Lamont cancels all K-12 classes in CT public schools

Gov. Ned Lamont. Photo courtesy of the Governor’s office.

Connecticut Governor Ned Lamont announced on May 5, 2020, that due to the ongoing COVID-19 pandemic, in-person classes at all K-12 public school facilities will remain canceled for the rest of the 2019-2020 academic year and continue providing distance learning during this period.

Schools will also be required to continue providing meals to children under the school lunch and breakfast programs for consumption at home, as they have been throughout this emergency.

The governor is consulting with state and local education officials regarding whether summer school programming should commence as scheduled. He anticipates having guidance on that matter toward the end of this month, according to a press release.

“I know how important it is for so many students and teachers to finish out the school year, and I was holding out hope – particularly for high school seniors – that we’d at least be able to complete the final few weeks, but given the current circumstances and to protect everyone’s safety, it has become clear that it’s just not possible,” Lamont stated. “I want to thank the many educators across our state who have stepped up to provide remote learning during this time, as well as the many staff members who’ve been putting thousands of meals together for students each and every day.”

During the initial outbreak, Lamont signed an executive order directing in-person classes at all K-12 public school facilities to be canceled effective March 17. That order was initially set to expire on March 31 but then was extended twice, most recently to May 20.

Upon the cancellation, the Connecticut State Department of Education immediately began working with every school district in the state to assess distance learning needs. A state team was formed to support districts that indicated having high or moderate needs in the area of distance learning.

These teams have been in frequent communication with district leaders to offer and provide support and technical assistance. The state continues to provide vetted resources, guidance, and answers to questions on issues such as the Family Educational Rights and Privacy Act, attendance, grading, special education, and social emotional learning.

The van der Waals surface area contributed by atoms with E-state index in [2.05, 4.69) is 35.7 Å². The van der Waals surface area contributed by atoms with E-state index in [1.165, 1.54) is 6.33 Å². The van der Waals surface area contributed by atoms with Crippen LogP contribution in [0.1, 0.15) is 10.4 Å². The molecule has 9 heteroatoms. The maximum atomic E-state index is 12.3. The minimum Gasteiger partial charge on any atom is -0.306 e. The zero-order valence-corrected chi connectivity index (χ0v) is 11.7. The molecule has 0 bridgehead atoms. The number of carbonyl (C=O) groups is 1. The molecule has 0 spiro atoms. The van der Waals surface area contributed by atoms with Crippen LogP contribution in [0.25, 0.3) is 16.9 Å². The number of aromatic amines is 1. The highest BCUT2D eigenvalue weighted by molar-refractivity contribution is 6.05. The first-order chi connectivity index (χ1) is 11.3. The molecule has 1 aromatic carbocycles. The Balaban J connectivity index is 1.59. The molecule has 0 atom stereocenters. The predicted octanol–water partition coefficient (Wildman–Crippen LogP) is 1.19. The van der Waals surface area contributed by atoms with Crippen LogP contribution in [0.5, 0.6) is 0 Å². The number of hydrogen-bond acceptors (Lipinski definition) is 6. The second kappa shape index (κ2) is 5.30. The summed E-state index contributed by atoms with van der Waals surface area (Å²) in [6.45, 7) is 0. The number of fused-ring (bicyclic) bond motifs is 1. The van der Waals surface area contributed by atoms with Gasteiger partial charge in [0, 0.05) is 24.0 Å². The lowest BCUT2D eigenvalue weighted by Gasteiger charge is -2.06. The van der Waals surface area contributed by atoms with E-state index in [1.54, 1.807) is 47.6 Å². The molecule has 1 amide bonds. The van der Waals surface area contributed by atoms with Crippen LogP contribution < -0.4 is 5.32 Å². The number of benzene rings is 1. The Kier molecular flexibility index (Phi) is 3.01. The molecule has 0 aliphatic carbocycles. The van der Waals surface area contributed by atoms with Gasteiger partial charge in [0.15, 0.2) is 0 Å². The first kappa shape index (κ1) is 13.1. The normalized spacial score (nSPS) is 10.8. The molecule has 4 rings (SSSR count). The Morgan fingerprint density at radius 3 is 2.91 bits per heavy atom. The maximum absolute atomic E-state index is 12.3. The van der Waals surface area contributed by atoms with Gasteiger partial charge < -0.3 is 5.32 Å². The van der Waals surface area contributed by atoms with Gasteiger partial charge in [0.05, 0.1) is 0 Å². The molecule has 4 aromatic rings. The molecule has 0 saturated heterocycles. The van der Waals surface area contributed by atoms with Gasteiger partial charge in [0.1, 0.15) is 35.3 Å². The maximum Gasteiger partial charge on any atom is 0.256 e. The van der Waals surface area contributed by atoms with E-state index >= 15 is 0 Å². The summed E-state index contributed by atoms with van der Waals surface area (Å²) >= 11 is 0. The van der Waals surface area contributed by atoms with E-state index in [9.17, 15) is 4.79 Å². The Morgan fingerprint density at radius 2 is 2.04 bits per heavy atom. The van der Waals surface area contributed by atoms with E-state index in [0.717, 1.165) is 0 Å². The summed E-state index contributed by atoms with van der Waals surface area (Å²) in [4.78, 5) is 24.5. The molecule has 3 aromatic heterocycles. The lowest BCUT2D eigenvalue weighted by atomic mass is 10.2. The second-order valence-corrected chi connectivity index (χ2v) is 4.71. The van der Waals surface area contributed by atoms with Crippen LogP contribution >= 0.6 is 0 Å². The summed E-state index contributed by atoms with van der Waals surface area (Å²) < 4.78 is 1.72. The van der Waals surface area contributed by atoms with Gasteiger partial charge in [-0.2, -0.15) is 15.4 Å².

“The difficult decision to cancel classes for the remainder of the year is based on the health and safety of our students, their families, and our Connecticut communities,” Education Commissioner Miguel Cardona said. “While technology and remote learning will never replace the experience of our students in their school community, we are committed to constantly improving access to high-quality materials and connectivity for our students. Districts are working hard to find creative ways to celebrate the success of our seniors, as well as students who are transitioning from fifth and eighth grade.”

He added, “With the Reopen Connecticut Education Team, we are committed to preparing re-opening plans for summer school, as well as fall classes. While we do this, we also thank our dedicated educators today for their service to their students’ academic and social emotional needs.”

The State Department of Education and the Governor’s Learn from Home Task Force have been continuing to coordinate the distribution of remote learning resources that have been donated to Connecticut, including 60,000 Dell laptops from the Partnership for Connecticut, and more than 185,000 high-quality Scholastic book packs for prekindergarten to eighth grade students from the Nooyi family. Due to global supply chain shortages during the pandemic, the laptops and book packs are arriving to Connecticut in staggered waves.

The task force has implemented a tiered shipment plan for the laptops in three rounds of delivery using a formula-based approach prioritizing equity, student need, and safe distribution.

The first round of nearly 17,000 laptops, targeted for delivery around May 25, will be delivered to 19 districts where fewer than 60 percent of students have one-to-one device access at the school level. The staggered shipment plans are focused on connecting students who have been identified as in greatest need as soon as possible. Initial eligibility for the donated laptops was limited to high schools across the state’s Alliance District program. Once the needs were identified for those schools, eligibility expanded to include high schools beyond Alliance Districts where more than 40 percent of students quality for free or reduced-price meals.

Throughout the emergency, Connecticut’s public schools have served more than four million meals to students under the emergency meals programs. A total of 130 school districts are currently serving meals at 458 locations statewide. In accordance with federal requirements, the state is operating two emergency meals programs:

Under one program, certain school districts are authorized to serve meals only to students who attend their schools or any other child 18 years of age and younger residing in the same household.

Under the other program, certain school districts are authorized to serve meals to any child 18 years of age and younger, regardless of which town or city the child lives or what school they attend, the release said.



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